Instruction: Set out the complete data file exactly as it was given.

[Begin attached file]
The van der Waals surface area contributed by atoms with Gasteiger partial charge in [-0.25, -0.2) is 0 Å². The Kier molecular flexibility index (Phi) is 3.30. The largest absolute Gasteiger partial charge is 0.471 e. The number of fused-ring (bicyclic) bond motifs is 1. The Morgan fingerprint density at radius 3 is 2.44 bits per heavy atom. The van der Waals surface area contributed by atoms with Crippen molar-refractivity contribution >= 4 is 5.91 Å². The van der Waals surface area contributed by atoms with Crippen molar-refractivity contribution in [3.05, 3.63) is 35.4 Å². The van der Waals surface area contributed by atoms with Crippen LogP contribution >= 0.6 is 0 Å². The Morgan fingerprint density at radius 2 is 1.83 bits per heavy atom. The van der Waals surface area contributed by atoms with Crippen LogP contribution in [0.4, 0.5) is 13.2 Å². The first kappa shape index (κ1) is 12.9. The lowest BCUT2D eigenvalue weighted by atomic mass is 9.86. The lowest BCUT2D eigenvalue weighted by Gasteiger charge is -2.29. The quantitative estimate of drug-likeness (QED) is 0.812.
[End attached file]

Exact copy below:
The van der Waals surface area contributed by atoms with Gasteiger partial charge in [-0.25, -0.2) is 0 Å². The Kier molecular flexibility index (Phi) is 3.30. The largest absolute Gasteiger partial charge is 0.471 e. The number of fused-ring (bicyclic) bond motifs is 1. The Morgan fingerprint density at radius 3 is 2.44 bits per heavy atom. The van der Waals surface area contributed by atoms with Crippen molar-refractivity contribution >= 4 is 5.91 Å². The van der Waals surface area contributed by atoms with Crippen molar-refractivity contribution in [3.05, 3.63) is 35.4 Å². The van der Waals surface area contributed by atoms with Crippen LogP contribution >= 0.6 is 0 Å². The Morgan fingerprint density at radius 2 is 1.83 bits per heavy atom. The van der Waals surface area contributed by atoms with Crippen LogP contribution in [0.4, 0.5) is 13.2 Å². The first kappa shape index (κ1) is 12.9. The lowest BCUT2D eigenvalue weighted by atomic mass is 9.86. The lowest BCUT2D eigenvalue weighted by Gasteiger charge is -2.29. The quantitative estimate of drug-likeness (QED) is 0.812.